Supermarket giant Coles has revealed a new strategy – including expanding own-brand product ranges while overhauling store layouts – as competition with Woolworths heats up.
Shares in the business hit record highs following its first investor day on Tuesday, after chief executive Steven Cain announced Coles’ multi-pronged plan for the next four years – including cutting $1 billion in costs.
It follows the announcement on Friday that 450 jobs would be shed from the supermarket’s Melbourne head office.
As the supermarket duopoly faces a squeeze from existing retailers like Aldi and Costco – plus the impending arrival of Kaufland – Mr Cain said Coles would be focusing firmly on becoming the country’s most sustainable supermarket, expanding its own-brand range, and establishing itself as a “destination for health”.
“We will make extensive use of data analytics and artificial intelligence to ensure we are anticipating and fulfilling customer needs as they continue to evolve,” Mr Cain said.
“We want Coles to be a truly customer-obsessed retailer.”
Coles has previously flagged its plans to shift to a convenience focus, announcing in May the supermarket would begin to stock supersized versions of some of its ‘family favourites’, including one-kilogram bottles of mayonnaise, five-kilogram bags of pasta and two-kilogram bags of breadcrumbs.
Under the new strategy, new stores will be “carefully targeted” at locations with a high potential for population growth, and existing stores will be redesigned and restocked so up to 40 per cent of floor space is tailored to suit local shoppers’ needs and habits.
Technology will also play a major role in the supermarket’s future, the business’ announcement to the ASX said, with “manual tasks” and certain “above store” roles (such as office roles) to be automated, and artificial intelligence will be used to guide store purchasing decisions.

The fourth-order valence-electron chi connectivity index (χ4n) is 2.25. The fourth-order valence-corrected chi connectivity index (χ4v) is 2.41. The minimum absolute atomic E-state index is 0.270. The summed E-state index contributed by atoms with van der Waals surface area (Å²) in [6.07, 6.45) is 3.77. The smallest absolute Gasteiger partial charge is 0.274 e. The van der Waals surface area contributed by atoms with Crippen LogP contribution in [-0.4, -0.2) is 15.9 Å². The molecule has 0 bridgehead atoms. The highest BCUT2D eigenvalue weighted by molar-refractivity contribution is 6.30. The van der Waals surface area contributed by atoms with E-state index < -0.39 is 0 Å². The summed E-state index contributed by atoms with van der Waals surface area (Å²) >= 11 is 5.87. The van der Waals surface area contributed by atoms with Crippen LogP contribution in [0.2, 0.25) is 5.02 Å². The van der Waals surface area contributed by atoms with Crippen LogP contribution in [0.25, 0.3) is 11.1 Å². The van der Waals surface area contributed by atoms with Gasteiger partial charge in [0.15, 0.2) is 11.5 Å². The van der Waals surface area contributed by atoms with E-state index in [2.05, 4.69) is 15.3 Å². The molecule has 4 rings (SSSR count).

Those changes follow on from Coles’ partnership with British-based online supermarket Ocado to automate domestic fulfilment centres, doubling the supermarket’s home delivery capacity.
The venture is expected to cost the business $1 billion by the 2022-23 financial year, but is expected to result in further job losses in addition to the cuts announced last week.
Another key change to Coles’ business model will be an increased focus on its brands. It has plans to reduce costs and increase quality of these products “through deeper, more collaborative relationships with suppliers”.
The strategy makes sense according to analysts from investment bank UBS, who said a focus on cost and convenience would be a positive for the business.
However, UBS said questions remained around the cost of implementing the strategy and reinvesting into the store network as “competitive intensity increases” in the supermarket space.
Coles stock jumped nearly 4 per cent within the first half-hour of trading on the ASX following the unveiling of the strategy, hitting a record price of $13.57 per share by 10.35am before settling back to $13.19 per share by market close – up 3.28 per cent for the day.
Coles hit a high of $12.84 per share when it floated on the ASX on November 23, but quickly saw its price drop (reaching a low of $11.39 on March 1) and didn’t break above that initial high until mid-May 2019.